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S. 4178: Copyright Clause Restoration Act of 2022


In terms of copyright law, this would be a whole new world.

Context: Disney

In March, the Republican-led Florida legislature and governor enacted a law restricting instruction about LGBTQ topics in schools. Officially titled the Parental Rights in Education Act, the bill was nicknamed ‘Don’t Say Gay’ by critics.

Those critics included The Walt Disney Company. The corporation is Florida’s largest private employer thanks to several Disney-affiliated theme parks, hotels, and other attractions, particularly around the Orlando area. The company officially opposed the law when CEO Bob Chapek announced the opposition at an annual shareholder meeting, albeit after the legislature had already passed it.

Back in 1967, Walt Disney World’s planned 1971 opening was an undertaking larger than any other in theme park history, functioning more like its own municipality than part of an existing one. So the Florida legislature agreed to give Disney its own autonomous governing rights over the 25,000-acre property, officially named Reedy Creek Improvement District.

This provoked little to no pushback for 55 years, until this spring. In retaliation for Disney’s stance, Florida voted to dissolve the special district, approving the measure 23–16 in the state Senate and 70–38 in the state House. Gov. Ron DeSantis (R) signed it into law in April. Disney’s district won’t be dissolved right away, instead taking more than a year until June 1, 2023.

Context: copyright

Dissolving Disney’s Reedy Creek Improvement District was an issue within the Sunshine State’s jurisdiction. But with Republicans upset at Disney nationwide, could congressional Republicans also punish the company on a federal level?

Copyright is such a federal jurisdiction.

Under current law, most copyrights apply for 95 years after publication. (For creative works for which there was a single author, like a book, the existing copyright lasts for 70 years after the author’s death. However, that doesn’t apply to Disney’s most famous creations, such as their movies and characters.)

Some of Disney’s copyrights, most prominently for their iconic mascot Mickey Mouse, were originally set to expire in 1984 but were extended twice by Congress since then. The laws were related to copyright more generally, rather than Disney or Mickey Mouse specifically. But one such extension, officially titled the Sonny Bono Copyright Term Extension Act of 1998, was derisively nicknamed the Mickey Mouse Protection Act in the media.

What the bill does

The Copyright Clause Restoration Act is a new bill that would retroactively limit copyrights to 56 years for any company with a market capitalization greater than $150 billion. Indeed, Disney is currently valued around $187 billion.

There are 46 U.S. companies currently valued at more than $150 billion, the bill’s threshold. So even though the lead sponsor himself says the bill is intended to punish Disney, it would also hit some other companies who haven’t done anything specific recently to antagonize the GOP. One example may be Comcast, which owns both NBC and Universal Pictures.

In other words, Disney would lose all its copyrights of its creations made before 1966. That would expire the copyrights on all its animated films up through 1963’s The Sword in the Stone, while retaining them for films since 1967’s The Jungle Book. Disney would also lose its copyrights on characters like Mickey Mouse, Minnie Mouse, Donald Duck, Goofy, and Pluto, all of which were introduced before 1966.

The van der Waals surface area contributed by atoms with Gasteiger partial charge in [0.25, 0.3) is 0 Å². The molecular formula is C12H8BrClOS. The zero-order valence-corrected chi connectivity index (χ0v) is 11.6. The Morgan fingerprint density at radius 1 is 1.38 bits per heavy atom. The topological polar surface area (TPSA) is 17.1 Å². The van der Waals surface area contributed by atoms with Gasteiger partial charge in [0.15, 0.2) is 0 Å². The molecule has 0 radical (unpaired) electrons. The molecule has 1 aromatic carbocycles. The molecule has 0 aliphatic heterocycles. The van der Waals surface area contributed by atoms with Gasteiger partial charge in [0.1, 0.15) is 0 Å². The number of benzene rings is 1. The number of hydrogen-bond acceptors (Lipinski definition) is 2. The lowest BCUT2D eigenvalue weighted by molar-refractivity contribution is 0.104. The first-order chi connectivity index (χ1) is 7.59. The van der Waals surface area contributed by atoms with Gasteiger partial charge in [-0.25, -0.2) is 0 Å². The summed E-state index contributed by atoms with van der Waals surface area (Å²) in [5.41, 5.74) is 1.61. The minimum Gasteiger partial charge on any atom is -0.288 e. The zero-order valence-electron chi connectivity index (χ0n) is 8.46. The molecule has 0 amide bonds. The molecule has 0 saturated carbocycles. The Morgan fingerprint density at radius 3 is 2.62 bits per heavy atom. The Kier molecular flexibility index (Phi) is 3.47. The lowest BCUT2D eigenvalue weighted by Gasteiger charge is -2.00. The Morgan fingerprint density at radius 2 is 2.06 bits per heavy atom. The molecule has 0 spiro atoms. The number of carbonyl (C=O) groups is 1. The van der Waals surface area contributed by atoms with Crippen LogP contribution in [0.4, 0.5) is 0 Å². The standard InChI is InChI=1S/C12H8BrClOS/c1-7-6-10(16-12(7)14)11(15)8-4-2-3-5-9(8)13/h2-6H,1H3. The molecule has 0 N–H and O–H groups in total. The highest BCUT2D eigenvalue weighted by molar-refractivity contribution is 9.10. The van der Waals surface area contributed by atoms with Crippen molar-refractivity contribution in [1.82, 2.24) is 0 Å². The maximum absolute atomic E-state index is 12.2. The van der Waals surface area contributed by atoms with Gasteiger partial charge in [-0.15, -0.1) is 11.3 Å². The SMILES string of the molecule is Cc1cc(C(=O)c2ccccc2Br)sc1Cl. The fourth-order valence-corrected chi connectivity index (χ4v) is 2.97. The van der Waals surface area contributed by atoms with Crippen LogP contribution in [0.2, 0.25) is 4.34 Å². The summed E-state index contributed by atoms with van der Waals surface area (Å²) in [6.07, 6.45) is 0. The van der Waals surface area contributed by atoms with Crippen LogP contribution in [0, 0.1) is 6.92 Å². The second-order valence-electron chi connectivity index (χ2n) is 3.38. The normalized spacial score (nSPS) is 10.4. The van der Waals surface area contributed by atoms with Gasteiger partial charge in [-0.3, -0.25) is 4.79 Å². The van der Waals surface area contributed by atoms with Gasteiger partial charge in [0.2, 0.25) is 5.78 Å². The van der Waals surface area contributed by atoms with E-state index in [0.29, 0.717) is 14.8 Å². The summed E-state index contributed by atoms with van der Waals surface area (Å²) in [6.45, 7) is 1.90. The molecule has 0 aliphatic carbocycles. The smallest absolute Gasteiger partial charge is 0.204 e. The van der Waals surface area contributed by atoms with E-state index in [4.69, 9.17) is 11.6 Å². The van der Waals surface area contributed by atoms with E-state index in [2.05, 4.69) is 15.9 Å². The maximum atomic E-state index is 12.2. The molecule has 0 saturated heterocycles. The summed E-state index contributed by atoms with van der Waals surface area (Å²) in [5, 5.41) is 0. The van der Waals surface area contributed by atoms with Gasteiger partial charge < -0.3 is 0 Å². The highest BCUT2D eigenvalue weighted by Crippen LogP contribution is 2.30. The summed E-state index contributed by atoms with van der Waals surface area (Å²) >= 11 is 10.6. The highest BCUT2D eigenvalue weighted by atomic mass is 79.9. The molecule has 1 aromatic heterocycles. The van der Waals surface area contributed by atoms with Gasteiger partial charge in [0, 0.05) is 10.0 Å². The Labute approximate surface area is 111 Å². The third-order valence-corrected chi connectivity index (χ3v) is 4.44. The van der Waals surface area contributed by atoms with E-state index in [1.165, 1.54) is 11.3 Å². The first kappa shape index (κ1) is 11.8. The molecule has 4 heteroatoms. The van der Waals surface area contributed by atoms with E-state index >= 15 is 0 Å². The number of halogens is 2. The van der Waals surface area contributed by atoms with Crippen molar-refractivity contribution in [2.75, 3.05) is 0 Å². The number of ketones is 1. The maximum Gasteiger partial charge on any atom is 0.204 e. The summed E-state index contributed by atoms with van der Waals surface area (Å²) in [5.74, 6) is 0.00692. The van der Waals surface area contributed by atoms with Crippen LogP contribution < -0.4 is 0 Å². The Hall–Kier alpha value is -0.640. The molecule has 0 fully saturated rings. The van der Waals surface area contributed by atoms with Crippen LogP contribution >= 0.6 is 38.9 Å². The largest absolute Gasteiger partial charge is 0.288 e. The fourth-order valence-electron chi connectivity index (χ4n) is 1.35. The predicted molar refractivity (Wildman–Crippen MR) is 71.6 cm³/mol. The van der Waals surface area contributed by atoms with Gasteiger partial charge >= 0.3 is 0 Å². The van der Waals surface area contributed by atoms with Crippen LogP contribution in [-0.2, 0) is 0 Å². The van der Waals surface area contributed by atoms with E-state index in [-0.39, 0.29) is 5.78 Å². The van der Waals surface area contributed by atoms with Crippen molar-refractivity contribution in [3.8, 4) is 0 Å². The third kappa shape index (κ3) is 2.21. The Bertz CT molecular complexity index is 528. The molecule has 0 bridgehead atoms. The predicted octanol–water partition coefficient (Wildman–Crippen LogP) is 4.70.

To be clear, Disney would still hold their trademarks, which are different from copyrights. If a copyright expires but a trademark is still in place — as would occur if this bill becomes law — other companies and creators could now use the Mickey Mouse logo, but just not in a way that implies the product or creation was made or endorsed by Disney itself.

It was introduced in the Senate on May 10 as S. 4178, by Sen. Josh Hawley (R-MO).

What supporters say

Supporters argue that Congress and Disney have been too cozy for decades, including just earlier this year: in January, the U.S. Copyright Office hired The Walt Disney Company’s deputy general counsel as their own general counsel.

“The age of Republican handouts to Big Business is over. Thanks to special copyright protections from Congress, woke corporations like Disney have earned billions while increasingly pandering to woke activists,” Sen. Hawley said in a press release. “It’s time to take away Disney’s special privileges and open up a new era of creativity and innovation.”

What opponents say

Opponents counter that the bill is likely unconstitutional.

“The Supreme Court has held that Congress can extend the term,” Santa Clara University School of Law professor Tyler Ochoa told entertainment publication Variety. “But if you try to take the term away, that is almost certainly a taking of property.”

Others have noted that the bill would likely violate 2020’s US.-Mexico-Canada Agreement (USMCA) — which, ironically, was negotiated by the Donald Trump administration, even though it’s Trump and his ilk who are advocating for exactly this kind of legislation now.

Odds of passage

The bill has not yet attracted any cosponsors. It awaits a potential vote in the Senate Judiciary Committee.

Odds of passage are low in the Democratic-controlled chamber. And with zero cosponsors so far, Sen. Hawley will have to do more than just wish upon a star.

Last updated May 20, 2022. View all GovTrack summaries.

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